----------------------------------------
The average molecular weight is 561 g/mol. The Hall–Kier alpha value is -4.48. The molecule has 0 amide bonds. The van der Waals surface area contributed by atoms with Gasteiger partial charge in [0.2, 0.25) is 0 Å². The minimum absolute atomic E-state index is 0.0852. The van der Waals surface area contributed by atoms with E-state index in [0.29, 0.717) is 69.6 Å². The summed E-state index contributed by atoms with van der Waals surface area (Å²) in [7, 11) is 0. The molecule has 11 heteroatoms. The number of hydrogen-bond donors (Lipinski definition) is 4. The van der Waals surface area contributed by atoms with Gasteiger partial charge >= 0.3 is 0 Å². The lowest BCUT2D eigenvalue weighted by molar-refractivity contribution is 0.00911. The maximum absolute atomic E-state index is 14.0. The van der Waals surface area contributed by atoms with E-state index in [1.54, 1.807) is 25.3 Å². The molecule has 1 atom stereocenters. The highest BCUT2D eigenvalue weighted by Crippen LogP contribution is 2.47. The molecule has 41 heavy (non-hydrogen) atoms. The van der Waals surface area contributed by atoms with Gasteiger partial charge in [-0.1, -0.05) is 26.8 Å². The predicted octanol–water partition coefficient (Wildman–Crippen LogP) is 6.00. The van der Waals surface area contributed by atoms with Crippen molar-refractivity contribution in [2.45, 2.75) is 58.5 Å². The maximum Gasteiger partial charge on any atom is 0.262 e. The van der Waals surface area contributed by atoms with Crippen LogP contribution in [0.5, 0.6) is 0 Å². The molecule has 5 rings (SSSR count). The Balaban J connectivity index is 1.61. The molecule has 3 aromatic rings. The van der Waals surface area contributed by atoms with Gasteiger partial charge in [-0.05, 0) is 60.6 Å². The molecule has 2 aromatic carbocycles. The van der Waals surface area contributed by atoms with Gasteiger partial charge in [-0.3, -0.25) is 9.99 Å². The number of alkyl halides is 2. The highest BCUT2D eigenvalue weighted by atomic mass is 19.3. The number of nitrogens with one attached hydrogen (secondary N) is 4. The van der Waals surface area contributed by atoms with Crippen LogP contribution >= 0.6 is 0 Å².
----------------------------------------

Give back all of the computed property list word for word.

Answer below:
The average molecular weight is 561 g/mol. The Hall–Kier alpha value is -4.48. The molecule has 0 amide bonds. The van der Waals surface area contributed by atoms with Gasteiger partial charge in [0.2, 0.25) is 0 Å². The minimum absolute atomic E-state index is 0.0852. The van der Waals surface area contributed by atoms with E-state index in [0.29, 0.717) is 69.6 Å². The summed E-state index contributed by atoms with van der Waals surface area (Å²) in [7, 11) is 0. The molecule has 11 heteroatoms. The number of hydrogen-bond donors (Lipinski definition) is 4. The van der Waals surface area contributed by atoms with Gasteiger partial charge >= 0.3 is 0 Å². The lowest BCUT2D eigenvalue weighted by molar-refractivity contribution is 0.00911. The maximum absolute atomic E-state index is 14.0. The van der Waals surface area contributed by atoms with E-state index in [1.54, 1.807) is 25.3 Å². The molecule has 1 atom stereocenters. The highest BCUT2D eigenvalue weighted by Crippen LogP contribution is 2.47. The molecule has 41 heavy (non-hydrogen) atoms. The van der Waals surface area contributed by atoms with Gasteiger partial charge in [-0.1, -0.05) is 26.8 Å². The predicted octanol–water partition coefficient (Wildman–Crippen LogP) is 6.00. The van der Waals surface area contributed by atoms with Crippen molar-refractivity contribution in [2.45, 2.75) is 58.5 Å². The maximum Gasteiger partial charge on any atom is 0.262 e. The van der Waals surface area contributed by atoms with Crippen LogP contribution in [0.5, 0.6) is 0 Å². The molecule has 5 rings (SSSR count). The Balaban J connectivity index is 1.61. The molecule has 3 aromatic rings. The van der Waals surface area contributed by atoms with Gasteiger partial charge in [-0.05, 0) is 60.6 Å². The molecule has 2 aromatic carbocycles. The van der Waals surface area contributed by atoms with Gasteiger partial charge in [-0.3, -0.25) is 9.99 Å². The number of alkyl halides is 2. The highest BCUT2D eigenvalue weighted by atomic mass is 19.3. The number of nitrogens with one attached hydrogen (secondary N) is 4. The van der Waals surface area contributed by atoms with Crippen LogP contribution >= 0.6 is 0 Å².